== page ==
• Animals are used to pull plows.
  • Larger areas of land can then be cultivated.
  • As the soil is aerated during plowing, it yields more crops for longer periods of time.
  • Productivity increases, and as long as there is plenty of food, people do not have to move.
  • Towns form, and then cities.
  • As crop yields are high, it is no longer necessary for every member of the society to engage in some form of farming, so some people begin developing other skills. Job specialization increases.
  • Fewer people are directly involved with the production of food, and the economy becomes more complex.

Around this same time, the wheel was invented, along with writing, numbers, and what we would today call the arts. However, the invention of the steam engine—the third social revolution—was what took humans from agricultural to industrial society.

Industrial Societies

An industrial society uses advanced sources of energy, rather than humans and animals, to run large machinery. Industrialization began in the mid-1700s, when the steam engine was first used in Great Britain as a means of running other machines. By the twentieth century, industrialized societies had changed dramatically:

  • People and goods traversed much longer distances because of innovations in transportation, such as the train and the steamship.
  • Rural areas lost population because more and more people were engaged in factory work and had to move to the cities.
  • Fewer people were needed in agriculture, and societies became urbanized, which means that the majority of the population lived within commuting distance of a major city.
  • Suburbs grew up around cities to provide city-dwellers with alternative places to live.

The twentieth century also saw the invention of the automobile and the harnessing of electricity, leading to faster and easier transportation, better food storage, mass communication, and much more. Occupational specialization became even more pronounced, and a person’s vocation became more of an identifier than his or her family ties, as was common in nonindustrial societies.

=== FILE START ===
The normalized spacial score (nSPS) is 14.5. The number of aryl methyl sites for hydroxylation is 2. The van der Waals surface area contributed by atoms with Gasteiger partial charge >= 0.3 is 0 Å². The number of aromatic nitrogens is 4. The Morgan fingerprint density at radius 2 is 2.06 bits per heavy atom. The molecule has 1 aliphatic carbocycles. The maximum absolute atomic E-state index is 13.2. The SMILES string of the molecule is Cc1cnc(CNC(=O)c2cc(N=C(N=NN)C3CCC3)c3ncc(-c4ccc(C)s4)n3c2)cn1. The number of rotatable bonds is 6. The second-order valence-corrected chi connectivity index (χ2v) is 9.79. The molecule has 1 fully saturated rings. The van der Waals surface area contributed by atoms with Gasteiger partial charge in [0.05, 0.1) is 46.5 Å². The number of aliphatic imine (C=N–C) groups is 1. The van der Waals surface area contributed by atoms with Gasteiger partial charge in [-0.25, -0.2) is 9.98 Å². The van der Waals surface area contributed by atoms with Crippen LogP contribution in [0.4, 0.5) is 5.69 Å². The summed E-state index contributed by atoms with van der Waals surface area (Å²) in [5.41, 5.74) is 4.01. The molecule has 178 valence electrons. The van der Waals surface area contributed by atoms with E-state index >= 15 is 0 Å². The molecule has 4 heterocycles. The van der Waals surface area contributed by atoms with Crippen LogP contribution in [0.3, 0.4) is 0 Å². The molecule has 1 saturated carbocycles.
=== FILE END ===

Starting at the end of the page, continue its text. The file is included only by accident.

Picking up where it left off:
Postindustrial Societies

The Industrial Revolution transformed Western societies in many unexpected ways. All the machines and inventions for producing and transporting goods reduced the need for human labor so much that the economy transformed again, from an industrial to a postindustrial economy.

A postindustrial society, the type of society that has developed over the past few decades, features an economy based on services and technology, not production. There are three major characteristics of a postindustrial economy:

  1. Focus on ideas: Tangible goods no longer drive the economy.
  2. Need for higher education: Factory work does not require advanced training, and the new focus on information and technology means that people must pursue greater education.
  3. Shift in workplace from cities to homes: New communications technology allows work to be performed from a variety of locations.

Mass Society

As industrialized societies grow and develop, they become increasingly different from their less industrialized counterparts. As they become larger, they evolve into large, impersonal mass societies. In a mass society, individual achievement is valued over kinship ties, and people often feel isolated from one another. Personal incomes are generally high, and there is great diversity among people.

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